Why the election may tilt on Iraq


Mark Follman
September 17, 2004 11:00PM (UTC)

In the polls: Iraq grips young voters' attention, Gallup survey favoring Bush raises eyebrows, and Kerry closes the gap in Colorado

Will the coveted youth vote turn out in force this November? A new poll from Harvard's Shorenstein Center on Public Policy shows that reminiscent of the Vietnam era, growing concern over the Iraq war is galvanizing Americans under the age of 30. While the national survey taken from Sept. 8-12 shows voters evenly divided on Iraq and the economy as the issue of "greater concern," it found that "young adults have been particularly responsive to the Iraq issue. Among adults who are 30 years of age or younger, 72 percent of those for whom Iraq is the top issue say they have been paying relatively close attention to the campaign, as compared with 48 percent of those who say the economy is the leading issue."

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The survey also notes that "50 percent of young adults reported having had an election-related conversation within the past day, as compared with only 25 percent in our survey during the same week of the 2000 campaign."

A new Gallup poll -- bullhorned by the Drudge Report on Thursday -- shows Bush leading 52-42 percent among likely voters and 52-44 among registered voters. But it looks like an anomaly next to at least three other recent national surveys showing, within the margin of error, a dead heat: Harris (48% Kerry, 47% Bush); Pew (47% Bush, 46% Kerry). Investors Business Daily/Christian Science Monitor (even, at 46%). Even Newsweek -- which had the President leading Kerry by 11 points just last week, now only shows a six-point lead for the President (49% Bush, 43% Kerry), and an ICR poll also shows the President with a modest four-point lead (48% Bush, 44% Kerry).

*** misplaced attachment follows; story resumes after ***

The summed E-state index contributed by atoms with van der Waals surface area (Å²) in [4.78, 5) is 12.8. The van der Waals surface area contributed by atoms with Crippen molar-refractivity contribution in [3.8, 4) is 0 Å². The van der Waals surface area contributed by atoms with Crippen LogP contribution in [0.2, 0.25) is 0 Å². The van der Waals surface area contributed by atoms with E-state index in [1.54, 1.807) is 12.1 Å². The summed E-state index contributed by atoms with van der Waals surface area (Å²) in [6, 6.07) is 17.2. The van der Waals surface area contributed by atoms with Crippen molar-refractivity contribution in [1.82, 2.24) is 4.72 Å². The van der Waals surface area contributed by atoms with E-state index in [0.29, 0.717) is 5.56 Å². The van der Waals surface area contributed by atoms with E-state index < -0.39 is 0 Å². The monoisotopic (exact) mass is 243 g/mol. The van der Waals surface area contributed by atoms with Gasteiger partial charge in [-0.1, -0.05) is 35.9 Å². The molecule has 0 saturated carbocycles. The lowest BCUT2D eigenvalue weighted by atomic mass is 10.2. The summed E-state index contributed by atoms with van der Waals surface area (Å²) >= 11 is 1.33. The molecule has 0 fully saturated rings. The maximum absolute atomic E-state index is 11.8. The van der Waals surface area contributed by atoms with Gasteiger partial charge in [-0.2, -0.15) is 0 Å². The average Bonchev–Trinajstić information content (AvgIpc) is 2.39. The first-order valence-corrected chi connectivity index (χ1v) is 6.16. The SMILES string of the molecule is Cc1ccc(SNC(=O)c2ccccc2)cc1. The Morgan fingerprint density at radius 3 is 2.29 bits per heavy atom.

Of course, with numbers that close the battleground states are critical. A new poll in Colorado by the Rocky Mountain News shows Kerry gaining ground, in a "shoulder to shoulder" race. "Six weeks before Election Day, the Republican incumbent leads the Massachusetts Democrat 45 percent to 44 percent among Coloradans," the Sept. 12-13 survey of 500 likely voters showed. "That's eight points less than Bush's lead in April and well within the new poll's [4.3 percent] margin of error." And Kerry, the survey found, is on fire with the state's key bloc of independents, "opening a 20-point lead, 50 to 30, over Bush [among] the state's second-largest voting block."

The top issues for Colorodans? Terrorism/national security and economy/jobs (both at 23 percent) trumped Iraq (16 percent). But the war is hurting Bush: "Those who picked Iraq were twice as likely to favor Kerry, 56 percent to 25."

The voter divide on the two leading issues is especially dramatic, with bias cleaving in the predictable direction on each: "Those who picked terrorism and security overwhelmingly backed Bush, 81 percent to 14. Those who chose the economy gave Kerry a huge edge, 70 percent to 17."


Mark Follman

Mark Follman is Salon's deputy news editor. Read his other articles here.

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